6

First of all, this is not something special to "the basic New Keynesian Model". It is a commonly used technique when modeling an economy with competitive environment. In your case, the author wrote that there is a continuum of differentiated goods represented by the interval [0,1] and each firm is producing one of the goods. You can imagine that there are ...


6

Gali's Monetary Policy, Inflation, and the Business Cycle: An Introduction to the New Keynesian Framework, provides an advanced undergraduate / first-year graduate student introduction to these models, and I'd recommend it for self studies. According to chapter 1, available online, which offers an overview of the New Keynesian Model, the key elements are: ...


5

Check out the following: Jordi Gali; Monetary Policy, Inflation, and the Business Cycle: An Introduction to the New Keynesian Framework David Romer; Advanced Macroeconomics Michael Woodford; Interest and Prices: Foundations of a Theory of Monetary Policy The first two will ground you in the theory of nominal rigidities and the business cycle. Woodford's ...


5

Michael Woodford's book Interest and Prices, while it may not be explicitly New Keynesian, may have some of the rigor you're looking for applied to this class of models. A more direct alternative would be New Keynesian Economics edited by Mankiw and Romer. While it's a collection of papers not a textbook, if you're looking for underpinnings of New Keynesian ...


5

Heuristically, you can think of the integral as just a sum: $$ \bar{C} = \left( \sum_{i=1}^n C_i^{1-\frac{1}{\epsilon}} \right)^{\frac{\epsilon}{\epsilon - 1}} $$ where $\bar{C}$ is an index of aggregate consumption, and utility is given by $u \left( \bar{C} \right)$. It's easy to check that the marginal rate of substitution between goods $j$ and $k$ is ...


4

This journal article (Oct 29-2011,) has parts from a telephone conversation of the journalist with Sargent: http://www.nytimes.com/2011/10/30/your-money/thomas-sargent-nobel-winner-rejects-philosophical-slogans.html Although none of it mentions "New-Keynsian", there are some interesting points, like "Professor Sargent said he felt insulted by people who ...


4

Drago Bergholt has all math steps for Gali's book: The Basic New Keynesian Model


3

I think the general proof is in this paper. Thinking in a simple exchange Edgeworth Box, a competitive economy involves prices, which mediate the relationship between consumers relative valuation of goods - the marginal rate of substitution. A (benevolent) social planner does not need those prices, as goods will not be traded in the market, but simply ...


3

Yes. In the core New Keynesian model in Galí, it is possible for the aggregate profits of intermediate good producers to be zero or negative; and it is even more likely that the profits of individual intermediate good producers, who may be stuck at prices far from the optimum, will be negative. Since it's easier to characterize the aggregate, I'll discuss ...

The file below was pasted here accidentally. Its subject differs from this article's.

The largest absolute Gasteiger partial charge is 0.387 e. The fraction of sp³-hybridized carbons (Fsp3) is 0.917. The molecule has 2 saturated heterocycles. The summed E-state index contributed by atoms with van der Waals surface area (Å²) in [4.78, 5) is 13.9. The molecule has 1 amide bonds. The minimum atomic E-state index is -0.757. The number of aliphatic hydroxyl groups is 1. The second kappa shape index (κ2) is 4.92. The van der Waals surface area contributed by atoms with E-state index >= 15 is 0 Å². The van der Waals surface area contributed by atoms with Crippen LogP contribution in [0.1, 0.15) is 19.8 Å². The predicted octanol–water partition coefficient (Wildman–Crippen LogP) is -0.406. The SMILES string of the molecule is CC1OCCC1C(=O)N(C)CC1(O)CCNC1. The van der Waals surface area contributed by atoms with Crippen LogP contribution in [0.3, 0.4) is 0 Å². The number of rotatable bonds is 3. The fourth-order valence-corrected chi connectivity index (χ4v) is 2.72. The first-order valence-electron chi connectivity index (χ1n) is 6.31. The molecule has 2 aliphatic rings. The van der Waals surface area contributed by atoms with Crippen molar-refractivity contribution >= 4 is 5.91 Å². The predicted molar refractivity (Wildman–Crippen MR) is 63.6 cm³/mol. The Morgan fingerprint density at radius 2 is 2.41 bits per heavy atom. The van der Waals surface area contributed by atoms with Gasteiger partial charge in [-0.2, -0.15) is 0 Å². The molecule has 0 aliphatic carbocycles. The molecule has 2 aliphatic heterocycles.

3

One book which I have used and which has an excellent chapter on NK-DSGE models is Monetary Theory and Policy by Carl E. Walsh. Even though he only has one chapter on NK-DSGE models (50 pages or so) the chapters before discuss staggered price and wage setting models used in the NK-DSGE models. He also has chapters discussing the Sidrauski MIU model and the ...


3

I've just found Michael Wickens' Book and George Mccandless' ABC of RBC. Wickens leaves the stochastic element of the DSGE's model out of the picture, so I'm not sure if it's a good book. McCandless book has great reviews. I took a peek and it seems to be really good pedagogical tool. It may really be a good buy.


3

I will try to answer this question although it is rather hard using only one paragraph, if not impossible. A paragraph explaining what New-Keynesian Economics is: Models explaining price and wage stickiness using rational expectations and utility maximizing behaviour. See Gordon, R.J, 1990 for more details. For a defining equation the New-Keynesian ...


3

Mathematically speaking, we are not sure. The infinite sums mentioned is of the form $$E_t\sum_{k=0}^{\infty}\gamma^kX_{t+k},\;\; 0<\gamma<1$$ The fact that there is the declining factor, $\gamma^k$, provides some comfort that the sum converges, but from examples like the harmonic series we know that even if $\lim_{k\rightarrow \infty}\gamma^kE_tX_{t+...


3

Thanks for the hint and the link! I think I now managed to find the solution. Putting the exponent on the LHS and replacing $C_t^{1-\gamma}$ with $C+(1-\gamma) C^{1-\gamma}C \tilde{c}$ and $C_t(i)^{1-\gamma}$ with $C(i)+(1-\gamma)C(i)^{1-\gamma}\tilde{c}_t(i)$ i get (subtracting Steady State values): $(1-\gamma) C^{1-\gamma}C \tilde{c}=\int_0^1 (1-\...


3

As you say the first step is to take log of both sides after that you are just applying the rules for logarithms and rearrange. For example: $$\ln (XZ)=\ln X + \ln Z$$ $$\ln X/Z= \ln X - \ln Z$$ $$\ln X^a = a \ln X$$ $$\ln 1 = 0$$ Also an important approximations that hold close to zero are applied here as well these are: $\ln(1+x) \approx x $ for $x$ ...


2